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# The Indefinite Integral Help

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## Introduction to The Indefinite Integral

In practice, it is useful to have a compact notation for the antiderivative. What we do, instead of saying that “the antiderivative of f (x) is F(x) + C ,” is to write

f (x) dx = F(x) + C.

So, for example,

∫ cos x dx = sin x + C

and

and

The symbol f is called an integral sign (the symbol is in fact an elongated “S”) and the symbol “ dx ” plays a traditional role to remind us what the variable is. We call an expression like

f (x) dx

an indefinite integral. The name comes from the fact that later on we will have a notion of “definite integral” that specifies what value C will take—so it is more definite in the answer that it gives.

#### Example 1

Calculate

∫ sin(3x + 1)dx .

#### Solution 1

We know that we must guess a trigonometric function. Running through the choices, cosine seems like the best candidate. The derivative of cos x is − sin x. So we immediately see that − cos x is a better guess—its derivative is sin x . But then we adjust our guess to F (x) = − cos(3x + 1) to take into account the form of the argument. This almost works: we may calculate that F′'(x) = 3 sin(3x + 1). We determine that we must adjust by a factor of 1/3. Now we can record our final answer as

We invite the reader to verify that the derivative of the answer on the right-hand side gives sin(3x + 1).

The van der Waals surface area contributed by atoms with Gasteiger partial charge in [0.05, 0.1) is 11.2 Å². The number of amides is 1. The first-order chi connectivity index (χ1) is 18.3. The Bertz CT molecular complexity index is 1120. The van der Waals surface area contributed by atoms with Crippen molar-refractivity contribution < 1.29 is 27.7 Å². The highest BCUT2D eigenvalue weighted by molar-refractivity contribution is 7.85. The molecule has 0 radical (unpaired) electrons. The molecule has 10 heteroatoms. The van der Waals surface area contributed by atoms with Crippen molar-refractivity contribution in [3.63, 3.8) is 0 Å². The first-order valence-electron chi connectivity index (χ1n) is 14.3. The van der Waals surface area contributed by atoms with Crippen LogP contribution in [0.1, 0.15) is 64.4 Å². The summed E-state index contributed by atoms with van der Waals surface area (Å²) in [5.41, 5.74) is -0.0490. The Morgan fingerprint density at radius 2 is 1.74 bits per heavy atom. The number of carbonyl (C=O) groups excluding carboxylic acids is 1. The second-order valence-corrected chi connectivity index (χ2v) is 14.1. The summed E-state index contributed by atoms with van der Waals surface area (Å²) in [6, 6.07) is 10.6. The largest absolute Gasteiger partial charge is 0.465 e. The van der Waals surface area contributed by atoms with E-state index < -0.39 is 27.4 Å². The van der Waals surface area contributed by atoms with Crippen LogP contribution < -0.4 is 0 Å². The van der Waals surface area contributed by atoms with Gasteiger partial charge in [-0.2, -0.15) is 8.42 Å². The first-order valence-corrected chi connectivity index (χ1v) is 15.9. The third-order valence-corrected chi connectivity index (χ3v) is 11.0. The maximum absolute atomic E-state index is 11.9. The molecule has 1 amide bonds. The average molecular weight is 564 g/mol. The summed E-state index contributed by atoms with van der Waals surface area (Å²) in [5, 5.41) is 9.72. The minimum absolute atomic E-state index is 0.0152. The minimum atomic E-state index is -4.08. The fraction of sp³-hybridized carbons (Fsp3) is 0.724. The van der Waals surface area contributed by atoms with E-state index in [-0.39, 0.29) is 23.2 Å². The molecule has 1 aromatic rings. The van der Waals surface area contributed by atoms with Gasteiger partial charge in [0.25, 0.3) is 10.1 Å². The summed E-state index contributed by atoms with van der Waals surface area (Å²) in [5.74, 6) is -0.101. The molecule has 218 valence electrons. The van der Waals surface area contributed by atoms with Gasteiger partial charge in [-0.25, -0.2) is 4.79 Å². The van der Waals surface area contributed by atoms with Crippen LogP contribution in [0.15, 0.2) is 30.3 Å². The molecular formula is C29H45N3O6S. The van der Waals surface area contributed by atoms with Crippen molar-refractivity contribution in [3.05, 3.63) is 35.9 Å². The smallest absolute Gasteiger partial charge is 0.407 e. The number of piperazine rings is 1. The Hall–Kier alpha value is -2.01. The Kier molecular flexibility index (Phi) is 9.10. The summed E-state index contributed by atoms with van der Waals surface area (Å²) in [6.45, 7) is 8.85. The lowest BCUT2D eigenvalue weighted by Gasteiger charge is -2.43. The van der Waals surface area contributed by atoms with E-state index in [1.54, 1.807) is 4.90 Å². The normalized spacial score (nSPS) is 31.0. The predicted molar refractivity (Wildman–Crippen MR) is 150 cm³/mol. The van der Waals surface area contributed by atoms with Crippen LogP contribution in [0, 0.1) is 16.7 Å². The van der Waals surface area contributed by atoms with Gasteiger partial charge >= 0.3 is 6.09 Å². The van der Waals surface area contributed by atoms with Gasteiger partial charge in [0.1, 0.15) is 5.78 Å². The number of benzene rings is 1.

Calculate

#### Solution 2

We notice that the numerator of the fraction is nearly the derivative of the denominator. Put in other words, if we were asked to integrate

then we would see that we are integrating an expression of the form

(which we in fact encountered among our differentiation rules in Section 2.5). As we know, expressions like this arise from differentiating log (x).

Returning to the original problem, we pose our initial guess as log[x2 + 3]. Differentiation of this expression gives the answer 2x /[ x2 + 3]. This is close to what we want, but we must adjust by a factor of 1/2. We write our final answer as

You Try It: Calculate the indefinite integral

#### Example 3

Calculate the indefinite integral

#### Solution 3

We observe that the expression 6x2 + 4x is nearly the derivative of x3 + x2 + 1. In fact if we set (x) = x3 + x2 + 1 then the integrand (the quantity that we are asked to integrate) is

[ (x)]50 · 2 ′ (x).

It is natural to guess as our antiderivative [ (x)]5. Checking our work, we find that

([ (x)]51)′ = 51[ (x)]50 · ′ (x).

We see that the answer obtained is quite close to the answer we seek; it is off by a numerical factor of 2/51. With this knowledge, we write our final answer as

You Try It: Calculate the indefinite integral

Find practice problems and solutions for these concepts at: The Integral Practice Test.

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